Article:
Ataxia and Whipple Disease

Matthews and colleagues identified 11 patients with central nervous system Whipple disease, and cerebellar ataxia was present in 5 cases (45%). Cerebellar ataxia is a common feature of Whipple disease.

Antioxidant Treatment of Friedreich Ataxia

Hart and colleagues report that treatment with coenzyme Q10 and vitamin E in 10 patients with Friedreich ataxia resulted in significant improvement in cardiac and skeletal muscle bioenergetics, which was maintained throughout the 47 months of therapy. However, posture and gait scores and hand dexterity scores continued to deteriorate.

Autonomic Dysfunction in Machado-Joseph Disease

Yeh and colleagues document the finding that 67% of patients with Machado-Joseph disease had at least 3 symptoms related to autonomic dysfunction. Thus, autonomic dysfunction is a common feature in this cohort of patients with Machado-Joseph disease and appears to be related to clinical progression.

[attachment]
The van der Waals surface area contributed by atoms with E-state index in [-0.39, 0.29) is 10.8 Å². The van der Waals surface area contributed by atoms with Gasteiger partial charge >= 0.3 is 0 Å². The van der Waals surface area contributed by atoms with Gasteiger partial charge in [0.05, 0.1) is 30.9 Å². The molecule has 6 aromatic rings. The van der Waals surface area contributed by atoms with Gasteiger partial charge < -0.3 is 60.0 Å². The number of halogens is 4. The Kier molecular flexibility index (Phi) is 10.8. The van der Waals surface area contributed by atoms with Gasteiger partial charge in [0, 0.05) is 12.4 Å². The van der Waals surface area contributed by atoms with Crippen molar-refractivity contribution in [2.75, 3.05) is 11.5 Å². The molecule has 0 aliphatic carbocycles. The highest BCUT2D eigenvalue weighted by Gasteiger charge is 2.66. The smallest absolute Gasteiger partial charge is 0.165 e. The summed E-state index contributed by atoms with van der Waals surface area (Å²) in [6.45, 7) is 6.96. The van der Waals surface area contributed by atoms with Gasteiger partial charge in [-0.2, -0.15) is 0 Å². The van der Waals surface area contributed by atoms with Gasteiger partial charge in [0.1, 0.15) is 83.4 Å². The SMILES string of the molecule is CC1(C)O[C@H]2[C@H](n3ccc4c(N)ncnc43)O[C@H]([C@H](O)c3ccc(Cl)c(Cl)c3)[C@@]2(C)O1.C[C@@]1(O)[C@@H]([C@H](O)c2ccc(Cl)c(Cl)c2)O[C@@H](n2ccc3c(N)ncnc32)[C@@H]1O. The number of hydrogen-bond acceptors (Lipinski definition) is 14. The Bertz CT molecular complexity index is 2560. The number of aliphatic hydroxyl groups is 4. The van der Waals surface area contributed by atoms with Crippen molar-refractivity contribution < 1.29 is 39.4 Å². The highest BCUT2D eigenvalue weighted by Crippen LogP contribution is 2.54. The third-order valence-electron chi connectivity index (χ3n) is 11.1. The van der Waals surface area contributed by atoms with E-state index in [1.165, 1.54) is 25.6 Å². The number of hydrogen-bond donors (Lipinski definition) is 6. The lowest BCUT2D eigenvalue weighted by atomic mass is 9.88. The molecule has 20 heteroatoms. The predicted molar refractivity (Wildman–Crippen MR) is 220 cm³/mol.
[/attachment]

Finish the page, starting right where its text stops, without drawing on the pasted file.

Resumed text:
Founder Haplotype for Machado-Joseph Disease

Mittal and colleagues find overrepresentation of the A-C-A haplotype in the large normal alleles in India as compared with the Portuguese population, suggesting that the expansion-prone large normal alleles with A-C-A haplotype might have been introduced in the Portuguese population through admixture with South Asian populations.

Dietary Folate and Vitamin B12 and Cognitive Decline in Older Persons

Morris and colleagues report that high intake of folate may be associated with cognitive decline in older persons. These unexpected findings call for further study of the cognitive implications of high levels of dietary folate in older populations.